NotesNote 1, page 11. The celebrated Captain Smith, after resigning the government of the Colony in Virginia, in his capacity of ‘Admiral of New England,’ made a careful survey of the coast from Penobscot to Cape Cod, in the summer of 1614. Note 2, page 12. Captain Smith gave to the promontory, now called Cape Ann, the name of Tragabizanda, in memory of his young and beautiful mistress of that name, who, while he was a captive at Constantinople, like Desdemona, ‘loved him for the dangers he had passed.’ Note 3, page 142. The African Chief was the title of a poem by Mrs. Sarah Wentworth Morton, wife of the Hon. Perez Morton, a former attorney-general of Massachusetts. Mrs. Morton's nom de plume was Philenia. The school book in which The African Chief was printed was Caleb Bingham's The American Preceptor, and the poem contained fifteen– stanzas, of which the first four were as follows:-- “See how the black ship cleaves the main
High-bounding o'er the violet wave,
Remurmuring with the groans of pain,
Deep freighted with the princely slave.
Did all the gods of Afric sleep,
Forgetful of their guardian love,
When the white traitors of the deep
Betrayed him in the palmy grove?
A chief of Gambia's golden shore,
Whose arm the band of warriors led,
Perhaps the lord of boundless power,
By whom the foodless poor were fed.
Does not the voice of reason cry,
“Claim the first right which nature gave; From the red scourge of bondage fly,
Nor deign to live a burdened slave?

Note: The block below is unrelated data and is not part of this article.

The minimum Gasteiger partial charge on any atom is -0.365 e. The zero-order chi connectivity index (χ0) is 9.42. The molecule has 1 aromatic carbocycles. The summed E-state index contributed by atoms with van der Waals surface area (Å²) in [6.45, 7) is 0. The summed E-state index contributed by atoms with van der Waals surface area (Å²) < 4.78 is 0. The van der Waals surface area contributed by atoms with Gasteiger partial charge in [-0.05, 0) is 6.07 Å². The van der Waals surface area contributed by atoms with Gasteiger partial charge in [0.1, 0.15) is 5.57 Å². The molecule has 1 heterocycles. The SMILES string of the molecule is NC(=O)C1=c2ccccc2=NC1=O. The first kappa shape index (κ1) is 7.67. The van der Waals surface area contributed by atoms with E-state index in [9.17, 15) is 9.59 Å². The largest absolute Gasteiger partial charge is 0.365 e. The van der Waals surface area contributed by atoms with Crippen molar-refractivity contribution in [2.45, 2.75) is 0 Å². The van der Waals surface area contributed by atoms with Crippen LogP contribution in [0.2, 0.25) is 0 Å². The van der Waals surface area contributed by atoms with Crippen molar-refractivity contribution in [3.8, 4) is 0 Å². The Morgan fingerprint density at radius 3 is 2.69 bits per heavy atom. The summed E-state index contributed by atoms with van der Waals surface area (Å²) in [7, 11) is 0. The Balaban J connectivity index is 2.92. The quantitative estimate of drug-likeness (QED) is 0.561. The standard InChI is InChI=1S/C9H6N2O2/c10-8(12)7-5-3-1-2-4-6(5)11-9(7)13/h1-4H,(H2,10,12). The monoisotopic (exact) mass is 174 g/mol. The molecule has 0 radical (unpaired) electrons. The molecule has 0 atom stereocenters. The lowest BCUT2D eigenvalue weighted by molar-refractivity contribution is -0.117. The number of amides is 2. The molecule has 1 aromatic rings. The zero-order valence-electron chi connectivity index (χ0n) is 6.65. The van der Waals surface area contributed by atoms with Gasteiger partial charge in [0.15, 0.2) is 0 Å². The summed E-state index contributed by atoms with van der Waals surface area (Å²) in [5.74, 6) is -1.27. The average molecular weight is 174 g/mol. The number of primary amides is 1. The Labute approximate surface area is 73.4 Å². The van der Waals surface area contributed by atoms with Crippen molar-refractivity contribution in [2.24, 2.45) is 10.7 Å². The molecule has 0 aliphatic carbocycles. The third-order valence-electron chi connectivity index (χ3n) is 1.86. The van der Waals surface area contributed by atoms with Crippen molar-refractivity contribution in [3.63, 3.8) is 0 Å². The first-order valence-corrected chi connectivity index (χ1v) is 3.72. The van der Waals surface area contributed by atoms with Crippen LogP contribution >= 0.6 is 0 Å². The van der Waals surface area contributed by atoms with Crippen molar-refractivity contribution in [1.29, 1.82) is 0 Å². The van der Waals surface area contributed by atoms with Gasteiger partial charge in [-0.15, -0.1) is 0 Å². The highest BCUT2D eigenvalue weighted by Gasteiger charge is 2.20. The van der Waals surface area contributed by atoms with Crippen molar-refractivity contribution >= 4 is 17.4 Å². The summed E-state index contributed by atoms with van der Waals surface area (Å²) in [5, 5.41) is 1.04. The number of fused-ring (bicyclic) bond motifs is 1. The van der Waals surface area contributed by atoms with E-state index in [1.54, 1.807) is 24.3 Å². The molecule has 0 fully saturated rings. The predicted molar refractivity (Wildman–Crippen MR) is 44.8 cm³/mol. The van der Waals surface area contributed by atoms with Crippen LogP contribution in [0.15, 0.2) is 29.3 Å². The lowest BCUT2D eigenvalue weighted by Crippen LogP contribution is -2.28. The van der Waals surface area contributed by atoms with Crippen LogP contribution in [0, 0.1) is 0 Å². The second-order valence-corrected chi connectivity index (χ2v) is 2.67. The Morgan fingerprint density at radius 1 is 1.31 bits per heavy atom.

Note 4, page 145. Chalkley's own narrative of this incident, as given in his Journal, is as follows: ‘To stop their murmuring, I told them they should not need to cast lots, which was usual in such cases, which of us should die first, for I would freely offer up my life to do them good. One said, “God bless you! I will not eat any of you.” Another said, “ He would die before he would eat any of me;” and so said several. I can truly say, on that occasion, at that time, my life was not dear to me, and that I was serious and ingenuous in my proposition: and as I was leaning over the side of the vessel, thoughtfully considering my proposal to the company, and looking in my mind to Him that made me, a very large dolphin came up towards the top or surface of the water, and looked me in the face; and I called the people to put a hook into the sea, and take him, for here is one come to redeem me (I said to them). And they put a hook into the sea, and the fish readily took it, and they caught him. He was longer than myself. I think he was about six feet long, and the largest that ever I saw. This plainly showed us that we ought not to distrust the providence of the Almighty. The people were quieted by this act of Providence, and murmured no more. We caught enough to eat plentifully of, till we got into the capes of Delaware.’ Note 5, page 153. An interesting account of Lady Hester Stanhope may be found in Kinglake's Eothen, chapter VIII. Note 6, page 255. ‘Too late I loved Thee, O Beauty of ancient days, yet ever new! And lo! Thou wert within, and I abroad searching for thee. Thou wert with me, but I was not with Thee.’—August. Soliloq., Book X. Note 7, page 255. ‘And I saw that there was an Ocean of Darkness and Death: but an infinite Ocean of Light and Love flowed over the Ocean of Darkness: And in that I saw the infinite Love of God.’—George Fox's Journal. Note 8, page 256. The story of the origin of this name, El alma perdida is thus related by Lieut. Herndon. ‘An Indian and his wife went out from the village to work their chacra, carrying their infant with them. The woman went to the spring to get water, leaving the man in charge of the child, with many cautions to take good care of it. When she arrived at the spring, she found it dried up, and went  further to look for another. The husband, alarmed at her long absence, left the child and went in search. When they returned the child was gone; and to their repeated cries, as they wandered through the woods in search, they could get no response save the wailing cry of this little bird heard for the first time, whose notes their anxious and excited imagination syllabled intopa-pa, ma-ma, (the present Quichua name of the bird). I suppose the Spaniards heard this story, and with that religious poetic turn of thought which seems peculiar to this people, called the bird “The lost soul.” ’—Exploration of the Valley of the Amazon made under direction of the Navy Department. By William Lewis Herndon and Lardner Gibbon, Part I. p. 156.